Molly Childree Fleischbein EH 102.147 Draft February 5,2018 Our world is full of monsters, some imaginary, but most are legitimate and terrifying. In his text “Monster Culture (Seven Theses)”, Jeffery Jerome Cohen examines the use of monsters in literate and cinema. Cohen makes the claim that the use of monsters, historically and presently, in forms of entertainment symbolizes more than just the fear they instill in audiences. A monster is no longer just a monster.
When we think of monsters our minds tend to veer toward the direction of a supernatural creature who lives in a evil dark lair. We instantly think this because of how today 's media portray them. We recognize them as evil, greedy, scary, and deceitful. Because of their dark behavior we instantly think of the darkest place they could possibly live or come from. From movies to books monsters are bigger and badder than everyone.
For centuries stories have been told about monsters. Stories that include monsters themselves as the main character, and stories that include a battle between a heroic figure and the monster to represent good vs. evil. The root word for “monster” is “monstrum”, which means that which reveals or warns. A monster is the product or symbol of a culture from which the monster comes from. They are more than their physical body and entertainment value that plays into these stories of the monstrous figure we read about or watch in movies or television.
Creatures that lurk in the dark, possess immortality, and prey on fear or lust, have been popular within the writing, cinema, and play industries for quite some time. In both “Our Zombies, Ourselves” by James Parker, and “Vampires Never Die” by Guillermo Del Toro and Chuck Hogan, the popularity of both Vampires and Zombies is brought to light. As for which is most popular, that is left to the reader or moviegoer; some would say zombies, while others would root for the vampire. Regardless of popularity, both zombies and vampires remain embedded in pop culture as a way for people to escape reality, while allowing their imagination to ask the question, where and how each pandemic started. Both zombies and vampires started out as characters in the minds of storytellers, and have developed over time with the help of technology, science, and the human’s deep seated need to escape reality.
Death, it 's everywhere. It 's part of life, and it happens every day all around the world. Death is the black hole that threatens to consume us. In the book, The Machine Of Death is a fictional machine that tells people how they 're going to die. The question is should mankind allow this machine to come to life?
Just as mentioned before in Mary Shelley’s days, scientists believed that someday they would be able to reanimate corpses, so although Frankenstein’s ‘mad scientist’ studies, examinations and experiments seem to be intense, Shelley, even if just loosely, based them on some of the scientific debates and discoveries. Her main influencer being Charles Darwin’s grandfather Erasmus Darwin and Luigi Galvani. Back then, it was not uncommon to share scientific ideas in poem form, which is why Darwin published a poem called “The Temple of Nature”.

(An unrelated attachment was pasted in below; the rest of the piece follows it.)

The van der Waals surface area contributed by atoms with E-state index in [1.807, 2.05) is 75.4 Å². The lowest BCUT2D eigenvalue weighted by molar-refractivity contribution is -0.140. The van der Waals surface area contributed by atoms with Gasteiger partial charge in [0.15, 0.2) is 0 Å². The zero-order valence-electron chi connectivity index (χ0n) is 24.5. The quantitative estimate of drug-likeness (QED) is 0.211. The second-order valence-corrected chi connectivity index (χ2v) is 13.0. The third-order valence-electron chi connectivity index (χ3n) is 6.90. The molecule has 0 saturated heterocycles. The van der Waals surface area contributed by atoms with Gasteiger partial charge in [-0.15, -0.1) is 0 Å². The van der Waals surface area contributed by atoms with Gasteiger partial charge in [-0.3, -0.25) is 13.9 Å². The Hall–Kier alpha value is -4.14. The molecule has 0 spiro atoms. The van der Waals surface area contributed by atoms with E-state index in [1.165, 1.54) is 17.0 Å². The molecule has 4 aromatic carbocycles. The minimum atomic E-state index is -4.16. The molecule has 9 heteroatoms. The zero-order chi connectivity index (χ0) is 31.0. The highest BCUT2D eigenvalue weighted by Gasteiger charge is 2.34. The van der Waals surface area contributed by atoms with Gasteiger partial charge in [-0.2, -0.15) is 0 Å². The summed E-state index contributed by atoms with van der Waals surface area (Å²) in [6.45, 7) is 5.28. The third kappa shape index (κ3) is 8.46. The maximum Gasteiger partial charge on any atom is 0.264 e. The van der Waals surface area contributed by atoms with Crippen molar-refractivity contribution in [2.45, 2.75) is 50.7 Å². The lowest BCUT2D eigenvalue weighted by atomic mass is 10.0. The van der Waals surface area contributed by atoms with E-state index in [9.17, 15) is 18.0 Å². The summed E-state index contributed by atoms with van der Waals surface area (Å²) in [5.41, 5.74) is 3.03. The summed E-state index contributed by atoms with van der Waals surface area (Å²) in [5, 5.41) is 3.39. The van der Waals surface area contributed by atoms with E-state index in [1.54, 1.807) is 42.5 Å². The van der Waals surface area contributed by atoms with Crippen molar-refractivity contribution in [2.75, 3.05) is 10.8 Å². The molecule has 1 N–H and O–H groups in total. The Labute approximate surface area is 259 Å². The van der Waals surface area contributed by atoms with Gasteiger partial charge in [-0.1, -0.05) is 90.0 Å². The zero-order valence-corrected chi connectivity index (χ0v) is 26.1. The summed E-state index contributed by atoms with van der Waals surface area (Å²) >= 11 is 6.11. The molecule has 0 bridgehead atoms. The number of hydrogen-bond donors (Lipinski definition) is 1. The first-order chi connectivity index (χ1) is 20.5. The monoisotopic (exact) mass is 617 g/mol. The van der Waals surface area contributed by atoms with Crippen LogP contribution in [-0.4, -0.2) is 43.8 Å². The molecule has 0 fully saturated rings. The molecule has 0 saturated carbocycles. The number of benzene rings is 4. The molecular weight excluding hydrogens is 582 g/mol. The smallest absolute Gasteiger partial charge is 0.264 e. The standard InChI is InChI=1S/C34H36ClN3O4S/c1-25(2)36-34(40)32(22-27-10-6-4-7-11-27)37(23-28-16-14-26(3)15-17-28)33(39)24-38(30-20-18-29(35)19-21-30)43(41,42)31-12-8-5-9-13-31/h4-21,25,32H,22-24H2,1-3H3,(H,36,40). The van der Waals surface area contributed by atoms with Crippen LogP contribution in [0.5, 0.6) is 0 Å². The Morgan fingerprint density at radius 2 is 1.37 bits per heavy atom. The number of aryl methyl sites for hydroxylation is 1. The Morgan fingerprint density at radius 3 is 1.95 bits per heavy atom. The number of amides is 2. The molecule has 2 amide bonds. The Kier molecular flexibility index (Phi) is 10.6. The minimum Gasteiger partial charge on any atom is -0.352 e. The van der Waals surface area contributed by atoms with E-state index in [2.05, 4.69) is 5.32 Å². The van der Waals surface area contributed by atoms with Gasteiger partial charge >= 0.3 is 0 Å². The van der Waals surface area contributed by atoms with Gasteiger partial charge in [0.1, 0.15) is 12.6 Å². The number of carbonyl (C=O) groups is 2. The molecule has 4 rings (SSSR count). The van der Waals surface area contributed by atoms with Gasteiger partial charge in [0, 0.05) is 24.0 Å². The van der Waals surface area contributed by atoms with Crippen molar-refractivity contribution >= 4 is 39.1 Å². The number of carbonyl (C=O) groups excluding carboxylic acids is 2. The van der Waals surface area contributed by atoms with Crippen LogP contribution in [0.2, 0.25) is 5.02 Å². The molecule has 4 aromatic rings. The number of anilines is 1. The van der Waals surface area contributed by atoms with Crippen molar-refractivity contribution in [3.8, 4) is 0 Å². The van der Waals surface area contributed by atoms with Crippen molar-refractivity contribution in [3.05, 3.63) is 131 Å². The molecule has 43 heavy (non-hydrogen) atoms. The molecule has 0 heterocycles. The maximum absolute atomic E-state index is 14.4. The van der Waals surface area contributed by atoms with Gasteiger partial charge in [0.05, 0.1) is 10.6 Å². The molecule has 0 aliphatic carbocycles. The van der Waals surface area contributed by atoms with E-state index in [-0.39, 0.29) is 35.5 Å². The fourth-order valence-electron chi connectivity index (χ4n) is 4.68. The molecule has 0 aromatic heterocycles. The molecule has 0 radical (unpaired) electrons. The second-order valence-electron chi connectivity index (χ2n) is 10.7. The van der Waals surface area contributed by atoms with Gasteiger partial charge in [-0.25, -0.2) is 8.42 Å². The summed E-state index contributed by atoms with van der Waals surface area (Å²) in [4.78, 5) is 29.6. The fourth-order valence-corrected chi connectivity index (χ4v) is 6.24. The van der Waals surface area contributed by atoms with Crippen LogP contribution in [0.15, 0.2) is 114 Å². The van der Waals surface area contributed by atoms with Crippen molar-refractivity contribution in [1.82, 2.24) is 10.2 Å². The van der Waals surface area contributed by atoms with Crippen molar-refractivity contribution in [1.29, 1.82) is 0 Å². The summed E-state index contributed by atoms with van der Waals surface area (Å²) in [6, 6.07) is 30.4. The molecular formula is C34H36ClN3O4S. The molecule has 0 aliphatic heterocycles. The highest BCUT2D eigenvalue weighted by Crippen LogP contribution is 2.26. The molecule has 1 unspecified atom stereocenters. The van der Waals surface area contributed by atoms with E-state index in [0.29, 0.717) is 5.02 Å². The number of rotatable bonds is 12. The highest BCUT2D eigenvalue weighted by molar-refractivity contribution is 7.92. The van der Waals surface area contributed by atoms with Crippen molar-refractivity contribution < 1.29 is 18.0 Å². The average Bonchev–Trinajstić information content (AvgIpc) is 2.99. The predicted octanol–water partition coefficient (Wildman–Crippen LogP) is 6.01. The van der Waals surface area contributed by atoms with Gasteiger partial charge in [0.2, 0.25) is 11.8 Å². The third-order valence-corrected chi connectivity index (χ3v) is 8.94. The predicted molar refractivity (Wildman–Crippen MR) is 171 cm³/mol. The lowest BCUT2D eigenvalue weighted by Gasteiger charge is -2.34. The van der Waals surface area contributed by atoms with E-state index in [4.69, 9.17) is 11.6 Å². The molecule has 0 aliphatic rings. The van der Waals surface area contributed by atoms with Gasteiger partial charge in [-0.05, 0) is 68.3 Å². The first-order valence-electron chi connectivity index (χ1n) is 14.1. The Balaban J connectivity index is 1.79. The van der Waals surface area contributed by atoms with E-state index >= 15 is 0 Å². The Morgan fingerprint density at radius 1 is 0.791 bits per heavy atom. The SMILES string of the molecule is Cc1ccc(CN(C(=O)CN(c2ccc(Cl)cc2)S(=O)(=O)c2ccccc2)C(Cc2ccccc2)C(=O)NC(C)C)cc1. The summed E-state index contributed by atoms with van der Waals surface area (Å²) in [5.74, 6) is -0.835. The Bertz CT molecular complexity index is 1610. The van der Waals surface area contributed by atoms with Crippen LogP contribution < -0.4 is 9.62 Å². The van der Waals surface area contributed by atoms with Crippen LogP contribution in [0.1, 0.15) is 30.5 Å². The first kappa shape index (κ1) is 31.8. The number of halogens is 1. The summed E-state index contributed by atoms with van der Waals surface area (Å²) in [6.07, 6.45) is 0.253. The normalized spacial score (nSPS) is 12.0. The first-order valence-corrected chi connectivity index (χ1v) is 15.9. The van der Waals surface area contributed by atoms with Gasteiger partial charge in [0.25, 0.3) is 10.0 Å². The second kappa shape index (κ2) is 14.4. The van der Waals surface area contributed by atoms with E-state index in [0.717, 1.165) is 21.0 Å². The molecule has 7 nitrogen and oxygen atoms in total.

Monsters come in many forms. Monsters could be what people sees as villains in movies, scary Halloween pictures or simply the “creatures of the night. The word “monster” became a way of explaining the seemingly inexplicable. People create and ascribe meaning to monsters, endowing them with characteristics derived from their most deep-seated fears and taboos. In David Mill’s story, Derealization, the monster motif is used to encompass a bigger idea that the monsters that the readers are afraid are the ones that actually lies within their true
Monster Culture Jeffrey Jerome Cohen is the writer of “Monster Culture: Seven Theses.” He went to the University of Rochester and acquired a PhD in English and has been teaching at George Washington University since 1994. The intended audience of this essay is anybody interested in the monster culture. This essay came from Monster Theory: Reading Culture.
Michael Moore, in his famous documentary, Sicko, exposes the flaws in the American Healthcare System. Moore, a renowned documentary maker and extreme leftist, attempts to persuade his American audience for universal Healthcare. The American system is perceived as being outdated, unfair, and unjust; whilst, in other countries, including Cuba, universal Healthcare allows free, equal service for all. Moore presents these claims in order to persuade Americans with healthcare that the system they concede to, is corrupt. He pushes his audience into feeling guilty for their own good fortune, in the hope that they will bring change.
Monsters that resemble familial bodies receive our attention through appearing as a construct of both, the understood and unthinkable, commanding to be seen. This existence demands the participation of the audience to define and categorise what it is to be normal, suggesting that the image of the monster is never fixed; constantly evolving through interpretation. When considering the monstrous within the Middle Ages, this is best represented in the depiction of the Sheela-na-gig that exist today often eroded or decayed due to the excess of human touch. The utmost importance of this source is that it reveals an audience desired contact and domestication of the obscene which may or may not have occurred in the medieval period. When scholars interpret the Sheela-na-gig to be representative of the offensive, analysis is thus partly superficial as it deals with investing their own narrative within an imperfect material.